Marape’s statement was released on the same day he met China’s Foreign Minister Wang Yi in Port Moresby to discuss building closer relations.

Marape also called on the U.S. to find its war dead in Papua New Guinea’s jungles and to clean up the wreckage of war.

“The remains of WWII lie scattered all over PNG, including the plane that carried President Biden’s uncle,” Marape said.

“Perhaps, given President Biden’s comments and the strong reaction from PNG and other parts of the world, it is time for the USA to find as many remains of World War II in PNG as possible, including those of servicemen who lost their lives like Ambrose Finnegan,” he said.

“The theaters of war in PNG and Solomon Islands are many, and littered with the remains of WWII including human remains, plane wrecks, ship wrecks, tunnels and bombs. Our people daily live with the fear of being killed by detonated bombs of WWII,” Marape added.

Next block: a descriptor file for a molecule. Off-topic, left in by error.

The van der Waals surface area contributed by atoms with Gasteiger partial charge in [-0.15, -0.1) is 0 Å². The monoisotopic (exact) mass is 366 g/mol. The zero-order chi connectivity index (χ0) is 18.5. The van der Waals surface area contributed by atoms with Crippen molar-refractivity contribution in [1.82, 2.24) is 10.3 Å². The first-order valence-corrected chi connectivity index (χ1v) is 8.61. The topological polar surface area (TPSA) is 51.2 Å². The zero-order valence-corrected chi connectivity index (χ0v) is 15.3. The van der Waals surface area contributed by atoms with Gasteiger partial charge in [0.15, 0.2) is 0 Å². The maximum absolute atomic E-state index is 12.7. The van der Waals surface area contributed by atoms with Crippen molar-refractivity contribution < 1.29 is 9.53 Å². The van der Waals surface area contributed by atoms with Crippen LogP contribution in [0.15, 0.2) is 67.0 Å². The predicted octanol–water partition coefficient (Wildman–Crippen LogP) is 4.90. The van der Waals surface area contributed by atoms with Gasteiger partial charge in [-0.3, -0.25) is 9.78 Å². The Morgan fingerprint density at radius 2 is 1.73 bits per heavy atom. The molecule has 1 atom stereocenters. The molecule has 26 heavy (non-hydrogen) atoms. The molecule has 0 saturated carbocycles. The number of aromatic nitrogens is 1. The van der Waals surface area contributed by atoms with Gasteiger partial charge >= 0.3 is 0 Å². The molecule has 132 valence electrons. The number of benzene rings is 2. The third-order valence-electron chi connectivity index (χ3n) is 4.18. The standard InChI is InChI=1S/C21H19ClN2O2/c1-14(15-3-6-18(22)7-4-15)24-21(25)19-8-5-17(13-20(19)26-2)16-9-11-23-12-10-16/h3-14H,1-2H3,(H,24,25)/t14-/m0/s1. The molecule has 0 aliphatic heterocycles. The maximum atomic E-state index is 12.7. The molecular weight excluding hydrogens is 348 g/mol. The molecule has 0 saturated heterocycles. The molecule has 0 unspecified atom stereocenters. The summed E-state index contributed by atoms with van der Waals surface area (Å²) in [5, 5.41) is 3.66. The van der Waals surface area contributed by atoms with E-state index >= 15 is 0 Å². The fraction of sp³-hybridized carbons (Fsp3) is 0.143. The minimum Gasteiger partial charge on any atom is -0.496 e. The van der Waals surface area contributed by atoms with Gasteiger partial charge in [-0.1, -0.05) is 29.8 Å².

tall, thin, irritable
He's mumbling about Pearl Harbor on Sunday Dec 7. D-Day in Normandy was on a Tuesday.

I read a fact check somewhere that his uncle was a non-combatant simply headed somewhere on a transport plane that went down over the open ocean. Would it be possible to nominate Marape as a candidate for our own elections coming up? No, I guess not but I like that guy a lot more than any other choices we have.

Of course Uncle Joe wouldn't lie to us outright with made up nonsense, would he? The real problem is that Bidens are known to be delicious and there are some facts that have been kept under tight control all these years that have just been made public.

His uncle jumped with a can of fava beans and a nice chianti.



tall, thin, irritable
If a person complains about being on a budget while buying smokes and groceries from a gas station convenience store — maybe the first thing they need to do is adjust their priorities and spending habits.
I can't speak for Australia but the amount of casual daily spending I see by people who don't make much money is stunning, not to mention what a lot of it is in Mostly fast food, junk food, nasty drinks. Put all that $$ in a jar for a year and see what it adds up to.

The shadow

The shadow knows!